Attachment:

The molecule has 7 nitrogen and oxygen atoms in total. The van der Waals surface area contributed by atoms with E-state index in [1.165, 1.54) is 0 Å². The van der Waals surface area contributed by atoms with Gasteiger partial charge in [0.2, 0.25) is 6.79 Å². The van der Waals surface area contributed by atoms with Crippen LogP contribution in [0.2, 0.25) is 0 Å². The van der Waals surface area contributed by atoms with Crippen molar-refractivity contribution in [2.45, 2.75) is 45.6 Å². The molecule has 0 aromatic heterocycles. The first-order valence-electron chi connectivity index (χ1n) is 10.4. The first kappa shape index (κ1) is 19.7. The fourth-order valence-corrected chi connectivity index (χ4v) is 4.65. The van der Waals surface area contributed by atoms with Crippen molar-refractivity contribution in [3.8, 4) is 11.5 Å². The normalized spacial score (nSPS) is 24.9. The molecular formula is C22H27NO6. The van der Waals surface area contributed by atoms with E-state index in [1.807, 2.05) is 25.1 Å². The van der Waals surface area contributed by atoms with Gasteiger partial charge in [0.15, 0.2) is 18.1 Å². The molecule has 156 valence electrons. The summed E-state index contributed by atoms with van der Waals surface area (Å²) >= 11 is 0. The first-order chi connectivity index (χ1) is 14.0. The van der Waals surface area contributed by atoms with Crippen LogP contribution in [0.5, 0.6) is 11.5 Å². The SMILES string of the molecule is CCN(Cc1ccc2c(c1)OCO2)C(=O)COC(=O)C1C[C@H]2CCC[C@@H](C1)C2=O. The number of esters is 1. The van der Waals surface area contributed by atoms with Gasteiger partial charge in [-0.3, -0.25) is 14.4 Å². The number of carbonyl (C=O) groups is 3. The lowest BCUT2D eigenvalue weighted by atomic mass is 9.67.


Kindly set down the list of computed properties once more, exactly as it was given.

The molecule has 7 nitrogen and oxygen atoms in total. The van der Waals surface area contributed by atoms with E-state index in [1.165, 1.54) is 0 Å². The van der Waals surface area contributed by atoms with Gasteiger partial charge in [0.2, 0.25) is 6.79 Å². The van der Waals surface area contributed by atoms with Crippen LogP contribution in [0.2, 0.25) is 0 Å². The van der Waals surface area contributed by atoms with Crippen molar-refractivity contribution in [2.45, 2.75) is 45.6 Å². The molecule has 0 aromatic heterocycles. The first-order valence-electron chi connectivity index (χ1n) is 10.4. The first kappa shape index (κ1) is 19.7. The fourth-order valence-corrected chi connectivity index (χ4v) is 4.65. The van der Waals surface area contributed by atoms with Crippen molar-refractivity contribution in [3.8, 4) is 11.5 Å². The normalized spacial score (nSPS) is 24.9. The molecular formula is C22H27NO6. The van der Waals surface area contributed by atoms with E-state index in [1.807, 2.05) is 25.1 Å². The van der Waals surface area contributed by atoms with Gasteiger partial charge in [0.15, 0.2) is 18.1 Å². The molecule has 156 valence electrons. The summed E-state index contributed by atoms with van der Waals surface area (Å²) >= 11 is 0. The first-order chi connectivity index (χ1) is 14.0. The van der Waals surface area contributed by atoms with Crippen LogP contribution in [0.5, 0.6) is 11.5 Å². The SMILES string of the molecule is CCN(Cc1ccc2c(c1)OCO2)C(=O)COC(=O)C1C[C@H]2CCC[C@@H](C1)C2=O. The number of esters is 1. The van der Waals surface area contributed by atoms with Gasteiger partial charge in [-0.3, -0.25) is 14.4 Å². The number of carbonyl (C=O) groups is 3. The lowest BCUT2D eigenvalue weighted by atomic mass is 9.67.